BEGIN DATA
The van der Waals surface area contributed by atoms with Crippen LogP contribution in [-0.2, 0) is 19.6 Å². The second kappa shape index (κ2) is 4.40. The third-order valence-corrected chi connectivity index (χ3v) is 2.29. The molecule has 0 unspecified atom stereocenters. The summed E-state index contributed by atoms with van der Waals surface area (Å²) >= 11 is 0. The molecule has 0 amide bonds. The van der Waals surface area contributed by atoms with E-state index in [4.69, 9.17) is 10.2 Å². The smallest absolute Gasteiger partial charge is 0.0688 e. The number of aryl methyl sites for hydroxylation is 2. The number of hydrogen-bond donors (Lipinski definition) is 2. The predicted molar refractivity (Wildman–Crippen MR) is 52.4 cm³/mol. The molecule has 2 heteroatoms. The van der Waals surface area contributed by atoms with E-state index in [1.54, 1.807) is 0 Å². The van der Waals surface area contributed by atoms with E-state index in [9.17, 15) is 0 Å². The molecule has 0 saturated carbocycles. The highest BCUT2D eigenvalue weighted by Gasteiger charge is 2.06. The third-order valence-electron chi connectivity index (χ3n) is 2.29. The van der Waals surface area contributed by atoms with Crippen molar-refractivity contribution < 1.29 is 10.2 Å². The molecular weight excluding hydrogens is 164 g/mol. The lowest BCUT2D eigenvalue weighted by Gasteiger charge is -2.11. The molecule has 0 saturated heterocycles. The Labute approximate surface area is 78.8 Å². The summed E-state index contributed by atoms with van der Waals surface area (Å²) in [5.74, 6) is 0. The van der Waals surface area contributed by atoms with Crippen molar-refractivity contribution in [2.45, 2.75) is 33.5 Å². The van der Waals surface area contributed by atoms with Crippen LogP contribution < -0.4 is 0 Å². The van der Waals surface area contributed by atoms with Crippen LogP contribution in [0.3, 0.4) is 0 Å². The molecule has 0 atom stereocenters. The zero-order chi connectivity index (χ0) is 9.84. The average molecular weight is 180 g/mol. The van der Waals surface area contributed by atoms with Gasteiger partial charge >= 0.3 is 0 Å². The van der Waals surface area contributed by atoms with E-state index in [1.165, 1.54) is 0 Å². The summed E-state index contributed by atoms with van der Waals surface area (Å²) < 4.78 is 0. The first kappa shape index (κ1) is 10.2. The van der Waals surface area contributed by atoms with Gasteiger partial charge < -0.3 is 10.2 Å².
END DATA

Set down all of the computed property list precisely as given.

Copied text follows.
The van der Waals surface area contributed by atoms with Crippen LogP contribution in [-0.2, 0) is 19.6 Å². The second kappa shape index (κ2) is 4.40. The third-order valence-corrected chi connectivity index (χ3v) is 2.29. The molecule has 0 unspecified atom stereocenters. The summed E-state index contributed by atoms with van der Waals surface area (Å²) >= 11 is 0. The molecule has 0 amide bonds. The van der Waals surface area contributed by atoms with E-state index in [4.69, 9.17) is 10.2 Å². The smallest absolute Gasteiger partial charge is 0.0688 e. The number of aryl methyl sites for hydroxylation is 2. The number of hydrogen-bond donors (Lipinski definition) is 2. The predicted molar refractivity (Wildman–Crippen MR) is 52.4 cm³/mol. The molecule has 2 heteroatoms. The van der Waals surface area contributed by atoms with E-state index in [1.54, 1.807) is 0 Å². The van der Waals surface area contributed by atoms with E-state index in [9.17, 15) is 0 Å². The molecule has 0 saturated carbocycles. The highest BCUT2D eigenvalue weighted by Gasteiger charge is 2.06. The third-order valence-electron chi connectivity index (χ3n) is 2.29. The van der Waals surface area contributed by atoms with Crippen molar-refractivity contribution < 1.29 is 10.2 Å². The molecular weight excluding hydrogens is 164 g/mol. The lowest BCUT2D eigenvalue weighted by Gasteiger charge is -2.11. The molecule has 0 saturated heterocycles. The Labute approximate surface area is 78.8 Å². The summed E-state index contributed by atoms with van der Waals surface area (Å²) in [5.74, 6) is 0. The van der Waals surface area contributed by atoms with Crippen molar-refractivity contribution in [2.45, 2.75) is 33.5 Å². The van der Waals surface area contributed by atoms with Crippen LogP contribution < -0.4 is 0 Å². The van der Waals surface area contributed by atoms with Crippen LogP contribution in [0.3, 0.4) is 0 Å². The molecule has 0 atom stereocenters. The zero-order chi connectivity index (χ0) is 9.84. The average molecular weight is 180 g/mol. The van der Waals surface area contributed by atoms with Gasteiger partial charge >= 0.3 is 0 Å². The van der Waals surface area contributed by atoms with E-state index in [1.165, 1.54) is 0 Å². The summed E-state index contributed by atoms with van der Waals surface area (Å²) < 4.78 is 0. The first kappa shape index (κ1) is 10.2. The van der Waals surface area contributed by atoms with Gasteiger partial charge < -0.3 is 10.2 Å².